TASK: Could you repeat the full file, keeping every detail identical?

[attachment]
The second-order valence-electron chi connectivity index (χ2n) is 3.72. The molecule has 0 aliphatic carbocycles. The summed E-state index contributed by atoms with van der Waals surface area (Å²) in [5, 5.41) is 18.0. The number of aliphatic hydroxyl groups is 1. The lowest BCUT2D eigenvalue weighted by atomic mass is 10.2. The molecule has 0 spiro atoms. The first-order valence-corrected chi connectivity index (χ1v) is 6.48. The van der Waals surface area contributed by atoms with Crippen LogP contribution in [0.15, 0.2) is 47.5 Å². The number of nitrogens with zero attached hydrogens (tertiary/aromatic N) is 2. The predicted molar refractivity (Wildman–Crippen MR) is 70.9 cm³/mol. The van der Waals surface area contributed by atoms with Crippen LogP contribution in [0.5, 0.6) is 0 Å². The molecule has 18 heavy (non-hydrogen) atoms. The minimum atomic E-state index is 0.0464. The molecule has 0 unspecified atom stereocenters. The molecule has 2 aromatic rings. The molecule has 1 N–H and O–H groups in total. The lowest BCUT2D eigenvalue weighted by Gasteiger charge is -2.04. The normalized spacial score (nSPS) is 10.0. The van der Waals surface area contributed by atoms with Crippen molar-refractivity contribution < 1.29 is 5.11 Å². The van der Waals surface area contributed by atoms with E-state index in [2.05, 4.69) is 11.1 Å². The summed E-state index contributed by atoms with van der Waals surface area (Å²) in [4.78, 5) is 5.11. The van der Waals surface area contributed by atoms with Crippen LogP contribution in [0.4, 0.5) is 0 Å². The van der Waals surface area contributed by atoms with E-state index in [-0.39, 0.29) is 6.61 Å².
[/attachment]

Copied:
The second-order valence-electron chi connectivity index (χ2n) is 3.72. The molecule has 0 aliphatic carbocycles. The summed E-state index contributed by atoms with van der Waals surface area (Å²) in [5, 5.41) is 18.0. The number of aliphatic hydroxyl groups is 1. The lowest BCUT2D eigenvalue weighted by atomic mass is 10.2. The molecule has 0 spiro atoms. The first-order valence-corrected chi connectivity index (χ1v) is 6.48. The van der Waals surface area contributed by atoms with Crippen LogP contribution in [0.15, 0.2) is 47.5 Å². The number of nitrogens with zero attached hydrogens (tertiary/aromatic N) is 2. The predicted molar refractivity (Wildman–Crippen MR) is 70.9 cm³/mol. The van der Waals surface area contributed by atoms with Crippen LogP contribution in [0.5, 0.6) is 0 Å². The molecule has 18 heavy (non-hydrogen) atoms. The minimum atomic E-state index is 0.0464. The molecule has 0 unspecified atom stereocenters. The molecule has 2 aromatic rings. The molecule has 1 N–H and O–H groups in total. The lowest BCUT2D eigenvalue weighted by Gasteiger charge is -2.04. The normalized spacial score (nSPS) is 10.0. The van der Waals surface area contributed by atoms with Crippen molar-refractivity contribution < 1.29 is 5.11 Å². The van der Waals surface area contributed by atoms with E-state index in [2.05, 4.69) is 11.1 Å². The summed E-state index contributed by atoms with van der Waals surface area (Å²) in [4.78, 5) is 5.11. The van der Waals surface area contributed by atoms with Crippen LogP contribution in [0.4, 0.5) is 0 Å². The van der Waals surface area contributed by atoms with E-state index in [-0.39, 0.29) is 6.61 Å².